Sight & Sound Theatre
Sight & Sound Theatres Improves 'Com System
For the Sight & Sound Lancaster theatres, Tempest900 was a great choice because they needed a high density of users and had a limited budget. The 32 users can all be accommodated by using the Tempest’s Shared Mode. Tempest offers three software-selectable modes. Normal mode can run five BeltStations unrestricted with one BaseStation. Split Mode provides the ability to use four BeltStations with access to all features, plus a single channel with unlimited BeltStations listening to one person talking at any time. Shared Mode, which is the most appropriate for Sight & Sound Lancaster, allows any BeltStation user to listen to any of the four channels, and as many as five BeltStation users can talk at a given time. This all allows the system to support a very complex audio communications environment at a very low cost per user.
Sight & Sound Lancaster has three Tempest BaseStations but they could easily run all 32 BeltStations from a single BaseStation. Adding additional BaseStations allowed more flexibility in the number of intercom channels available for the users. They chose distribute a common production channel to all of the BaseStations and users, and also have several unique intercom channels for various production communication needs. For example, there could be 10 users on one BaseStation and 11 on another BaseStation and 11 on the third BaseStation. These bases can have a channel — for example channel A — as the show program, fed to all users. The first BaseStation can then have channels B, C and D that are completely separate from channels B, C and D on the other BaseStations. So BaseStation one might have a production channel, audio, and stage manager while BaseStation two might have the production channel plus lighting, and the audio channel on another channel. Depending upon how they are connected, they can either get four identical channels or split them. It’s a tremendous amount of flexibility.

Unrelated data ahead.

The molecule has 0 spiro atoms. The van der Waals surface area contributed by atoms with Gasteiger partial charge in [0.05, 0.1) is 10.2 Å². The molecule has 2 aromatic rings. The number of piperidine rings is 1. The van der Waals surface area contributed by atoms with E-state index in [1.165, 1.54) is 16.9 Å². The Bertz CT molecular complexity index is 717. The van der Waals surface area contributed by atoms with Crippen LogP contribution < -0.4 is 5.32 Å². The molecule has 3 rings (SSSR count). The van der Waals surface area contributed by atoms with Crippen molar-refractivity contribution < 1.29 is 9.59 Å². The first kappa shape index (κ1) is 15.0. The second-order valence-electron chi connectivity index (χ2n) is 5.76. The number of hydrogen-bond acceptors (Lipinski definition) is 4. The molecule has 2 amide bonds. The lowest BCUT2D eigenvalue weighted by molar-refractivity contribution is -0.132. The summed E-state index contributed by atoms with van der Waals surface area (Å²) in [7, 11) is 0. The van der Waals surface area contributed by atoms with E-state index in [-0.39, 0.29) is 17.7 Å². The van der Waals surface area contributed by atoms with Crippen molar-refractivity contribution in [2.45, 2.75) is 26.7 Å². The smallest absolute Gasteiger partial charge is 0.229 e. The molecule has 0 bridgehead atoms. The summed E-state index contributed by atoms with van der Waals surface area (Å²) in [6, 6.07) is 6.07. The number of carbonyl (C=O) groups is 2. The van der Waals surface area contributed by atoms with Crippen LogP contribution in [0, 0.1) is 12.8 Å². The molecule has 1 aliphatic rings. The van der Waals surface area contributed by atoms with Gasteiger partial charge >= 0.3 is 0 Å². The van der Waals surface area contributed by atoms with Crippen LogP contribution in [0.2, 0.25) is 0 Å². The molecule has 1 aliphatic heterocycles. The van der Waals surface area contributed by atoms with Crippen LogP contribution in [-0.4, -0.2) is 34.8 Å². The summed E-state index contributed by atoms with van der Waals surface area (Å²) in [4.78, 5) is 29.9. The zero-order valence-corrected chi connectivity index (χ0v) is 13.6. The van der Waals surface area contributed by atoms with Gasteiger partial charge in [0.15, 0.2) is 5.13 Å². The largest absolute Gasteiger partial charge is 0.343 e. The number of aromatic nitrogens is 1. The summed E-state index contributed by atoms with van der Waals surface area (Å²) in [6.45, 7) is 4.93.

The Tempest900 system operating in the 900 MHz band was appropriate for Sight & Sound Lancaster because it has inherently greater range than other systems, especially through barriers such as concrete walls. The theatre is a very large facility, and there are techs working under the stage that need to be in communication with people above-stage and in other areas of the building. The Tempest900 system is perfect for this particular application because it enables the users to reach all areas of the facility with reliable communications.
What helps Tempest to coexist with other RF devices is a system called FHSS (Frequency Hopping Spread Spectrum). This technique allows the RF to change frequencies hundreds of times per second, avoiding conflicts with other RF devices. Additionally, we use a technique called TDMA (Time Division Multiple Access), which makes for a very efficient digital RF signal. As Warren mentioned, by moving the intercom out of UHF into the ISM bands Tempest’s RF design and frequency range allows the facility more UHF spectrum for talent microphones and other devices that are better suited for UHF.
Though Sight & Sound Lancaster is a professional organization, many religious organizations rely upon volunteer help. Crews can change daily often with non-technical users. Tempest is very simple to set up and operate so the BeltStations make an excellent choice for this environment. We spent a great deal of time on the engineering side to make sure that a sophisticated device has a simple and easy-to-use interface.